Tonight I attended the first of 10 weekly NAMI meetings and cried through the whole thing. I need help and I need support and I know that this will help me understand my wonderful, unique and challenging daughter better.


Tomorrow's a new day and perhaps Ada will decide that going to a hotel, away from her siblings and the daily routine of our home life will be appealing. Perhaps she willl...but if she doesn't we'll push on. It helps to write it out - it doesn't seem as overwhelming.

Tuesday, March 3, 2009

"Just a Mom"

Just tonight I was reminded that being a Mom wasn't really a job, wasn't really important, wasn't a good enough reason to complain about stress or lack of time or the inability to complete things.

Who implied these things? Why, a single, childless woman of course! I won't go into the details of the discourse: let me just say that I was
disappointed at her ignorance. Sure she works FT and is in school...but when she leaves school or work, her time is HER OWN - something that I haven't experienced for pretty much 23 years now.

I don't blame my lack of time on anyone but myself. I chose to become a mother and a graduate student and a wife. I also do grief counseling, coach a soccer team and get 4 kids to 4 different places while I complete my internship at the High school. But why is it that I can empathize with her but she cannot empathize with me and instead, throws out comments like...'but you don't work"?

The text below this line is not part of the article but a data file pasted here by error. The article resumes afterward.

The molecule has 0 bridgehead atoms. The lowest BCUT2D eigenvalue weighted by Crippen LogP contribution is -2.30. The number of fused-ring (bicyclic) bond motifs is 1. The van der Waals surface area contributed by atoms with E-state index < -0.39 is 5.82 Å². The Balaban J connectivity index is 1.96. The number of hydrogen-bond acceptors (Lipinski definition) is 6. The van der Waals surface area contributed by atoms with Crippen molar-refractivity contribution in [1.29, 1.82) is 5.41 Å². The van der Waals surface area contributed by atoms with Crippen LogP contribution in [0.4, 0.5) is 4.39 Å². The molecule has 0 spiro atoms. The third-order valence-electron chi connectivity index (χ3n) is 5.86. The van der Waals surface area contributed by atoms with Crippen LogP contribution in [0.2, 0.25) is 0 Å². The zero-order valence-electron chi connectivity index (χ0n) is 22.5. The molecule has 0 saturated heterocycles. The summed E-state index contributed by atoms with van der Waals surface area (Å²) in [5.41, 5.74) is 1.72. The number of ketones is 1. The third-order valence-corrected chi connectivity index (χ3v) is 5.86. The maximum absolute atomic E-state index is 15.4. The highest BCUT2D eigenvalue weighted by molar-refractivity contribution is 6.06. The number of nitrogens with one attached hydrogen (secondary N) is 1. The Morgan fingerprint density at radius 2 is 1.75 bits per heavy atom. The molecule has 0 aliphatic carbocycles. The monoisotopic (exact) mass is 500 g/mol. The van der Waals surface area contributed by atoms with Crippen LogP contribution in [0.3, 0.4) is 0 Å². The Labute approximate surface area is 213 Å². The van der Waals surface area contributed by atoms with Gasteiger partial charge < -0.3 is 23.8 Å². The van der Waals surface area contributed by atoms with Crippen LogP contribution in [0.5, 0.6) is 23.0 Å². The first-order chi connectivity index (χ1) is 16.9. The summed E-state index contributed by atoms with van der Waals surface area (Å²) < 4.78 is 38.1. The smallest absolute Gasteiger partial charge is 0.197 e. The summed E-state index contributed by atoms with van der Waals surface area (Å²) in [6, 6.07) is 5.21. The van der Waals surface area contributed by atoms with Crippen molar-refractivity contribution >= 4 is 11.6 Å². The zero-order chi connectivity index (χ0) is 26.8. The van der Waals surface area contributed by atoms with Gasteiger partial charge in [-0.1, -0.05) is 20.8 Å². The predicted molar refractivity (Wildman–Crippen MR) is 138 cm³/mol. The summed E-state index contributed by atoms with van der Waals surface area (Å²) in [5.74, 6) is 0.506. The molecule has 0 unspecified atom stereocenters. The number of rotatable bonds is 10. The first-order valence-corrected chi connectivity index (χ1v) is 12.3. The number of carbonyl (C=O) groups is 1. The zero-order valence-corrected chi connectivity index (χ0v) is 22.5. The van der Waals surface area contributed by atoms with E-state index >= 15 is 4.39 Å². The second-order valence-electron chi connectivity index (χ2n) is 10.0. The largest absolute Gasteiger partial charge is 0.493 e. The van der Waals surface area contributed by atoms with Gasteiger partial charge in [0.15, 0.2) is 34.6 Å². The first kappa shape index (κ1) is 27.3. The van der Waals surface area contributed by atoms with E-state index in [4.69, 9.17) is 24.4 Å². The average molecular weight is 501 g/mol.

Anyway, I think that the world has come a long way in accepting that Parenting is Hard Work. Being a good parent takes a lot of energy. Heck, being a mediocre parent takes some energy. The only thing I don't have to show for it at the end of the week is a paycheck. I think that it is accepted that a lot of Mothers have to go to work and cannot afford to stay at home all day with their children and that those who do are extremely fortunate and blessed....but that does not mean that we are paving the road to easy street. Ever spend a day with an 18 month old and a 6 year old? It's not always pretty.

Anyway, again. I really wish that people who are not parents would stop assuming that they are working so much harder than those of us that are or that their parenting advice would be so much better than ours or that they would have perfectly behaved kids...if they actually had any.

that's all.

Gabe, Curtis and Dav

Future Drummer?

Future Drummer?

SWEET LAUREN